- Lights lowered and household activity quieted
- Turn off the Wi-Fi and gather phones for the evening
- Limit napping
Create sleeping spaces that are welcoming and cue rest/sleep.
- Make bedrooms screen and electronic free, including phones
- Block out light
- Block out noise – use a white noise machine or fan if you need it
- Set up a cool room temperature
- Create a peaceful environment that is set aside for sleeping
- No reading or eating or other activity in bed
- Paint your bedrooms a soothing blue – blue sends a message to your brain that you’re in a calm environment, lowering your heart rate and your blood pressure. Yellow and Green are also great colors for bedrooms, while purple, gray, brown, and red stimulate your brain and rev you up
- Establish regular sleeping and waking habits.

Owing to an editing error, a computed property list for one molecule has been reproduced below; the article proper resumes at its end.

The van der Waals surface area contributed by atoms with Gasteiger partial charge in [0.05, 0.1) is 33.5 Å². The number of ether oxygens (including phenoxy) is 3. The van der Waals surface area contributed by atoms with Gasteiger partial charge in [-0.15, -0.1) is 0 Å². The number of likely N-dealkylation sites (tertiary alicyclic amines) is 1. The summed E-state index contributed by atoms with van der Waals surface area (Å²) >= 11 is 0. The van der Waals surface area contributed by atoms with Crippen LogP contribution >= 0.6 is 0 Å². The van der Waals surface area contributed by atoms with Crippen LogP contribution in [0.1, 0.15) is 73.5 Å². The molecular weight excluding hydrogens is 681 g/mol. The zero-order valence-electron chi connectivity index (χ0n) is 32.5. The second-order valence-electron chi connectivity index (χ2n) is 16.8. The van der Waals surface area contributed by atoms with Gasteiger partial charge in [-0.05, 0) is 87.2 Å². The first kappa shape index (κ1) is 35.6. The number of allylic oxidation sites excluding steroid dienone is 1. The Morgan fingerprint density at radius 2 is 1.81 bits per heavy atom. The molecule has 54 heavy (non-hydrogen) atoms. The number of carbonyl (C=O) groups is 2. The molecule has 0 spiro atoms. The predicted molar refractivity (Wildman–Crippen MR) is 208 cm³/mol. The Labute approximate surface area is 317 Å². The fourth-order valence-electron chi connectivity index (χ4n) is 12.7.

- Manage stress before going to sleep- journal, pray, practice deep breathing
Staying on Track
Getting adequate sleep improves performance and reaction times, including emotional regulation and judgment, as well as thinking skills such as memory, critical thinking, and creativity.
As every Momma knows, sleep deprivation can lead to grumpiness, lack of cooperation, and bad attitudes. Adequate rest and deep sleep are imperative for doing the very important and high-energy work of homeschooling.
Need help keeping on track? Our Mom’s Membership site is all about supporting you to do the hard work of homeschooling.
How Does Pedagogy Apply to Home Education?
Pedagogy is the method and practice of teaching, especially an academic subject or theoretical concept.